When I am walking a deep trail in the forest I am thinking about the beauty around me, the true essence of foliage, the natural landscape, and of course the many sets of native eyes watching me intently as I move through their own personal unconditional neighborhood. So why then, when I return to the city do I treat that environment so differently? Why is it when I return to the city I suddenly become compelled to wonder what the other guy, that person that I visibly see in my every day walking, takes completely the focus away from nature to the suddenly more conscious reality of who we are, who I am as measured against the characteristics of my peer. And finally, what if he wins? Do I simply crawl back under a rock in my nearby forest of unique separation from the material world just beyond the vista.

Ever walk over a mountain and discover a world of civilization just over the crest in the valley a mile below. How many movies have you seen that have the struggling traveling suddenly finding home, or perhaps salvation, or a new nightmare just after they cross through the apex of the mountain they have labored upon for many hours, days, years? Our society is built upon the success of challenge, more so, the ability to withstand the obstacles that naturally fall in front of our path.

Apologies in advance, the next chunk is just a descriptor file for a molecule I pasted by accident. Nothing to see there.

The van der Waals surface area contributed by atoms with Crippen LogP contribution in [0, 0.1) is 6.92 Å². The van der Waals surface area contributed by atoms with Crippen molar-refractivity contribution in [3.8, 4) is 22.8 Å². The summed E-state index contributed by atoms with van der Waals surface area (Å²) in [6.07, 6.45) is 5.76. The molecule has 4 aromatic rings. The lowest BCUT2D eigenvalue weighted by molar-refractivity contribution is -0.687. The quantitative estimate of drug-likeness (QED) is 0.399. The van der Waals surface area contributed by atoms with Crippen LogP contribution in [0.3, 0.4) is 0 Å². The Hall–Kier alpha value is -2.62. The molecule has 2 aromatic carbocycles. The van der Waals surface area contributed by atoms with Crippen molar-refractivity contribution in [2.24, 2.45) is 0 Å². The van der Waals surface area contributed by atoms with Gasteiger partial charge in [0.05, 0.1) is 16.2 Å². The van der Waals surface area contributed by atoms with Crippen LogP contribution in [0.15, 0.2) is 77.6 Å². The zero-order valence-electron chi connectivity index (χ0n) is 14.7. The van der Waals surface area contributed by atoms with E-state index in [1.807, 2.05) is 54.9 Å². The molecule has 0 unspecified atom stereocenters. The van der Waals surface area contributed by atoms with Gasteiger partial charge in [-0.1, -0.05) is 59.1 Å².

So I suppose your wondering what happened to all of the dark and scary things inside my head I suggested at the start. Well my hope is that ruse managed to get you to read further. Sorry if I duped you, and if you made it this far, thanks.

As a man I find myself constantly questioning what it is that I need, or want to prove about who I am and how my identity is defined. If I can walk into the forest solo I have the opportunity to only imagine the possibility that nature has provided me in all of her natural beauty. If I chose to ignore that reality for my own self-fulfilling purpose, well then, just maybe I have become misguided. I think it is important we recognize nature for that which it is really designed – a measure of our own complete vulnerability to the scope of the world around us, a scale we haven’t control of, but yet are such a great piece of the puzzle we refer to as our existence. If we can do that in the hands of a beautiful partner, while realizing we are simply a man as needy as the next, then maybe we can go forward with honesty, passion, humility, and lastly very simply, a respect toward our own improbable humanity.

As a man, we are continually exploring value and integrity, correct? I’m always seeking the right trail.

Please I would love you to share words, suggestions ...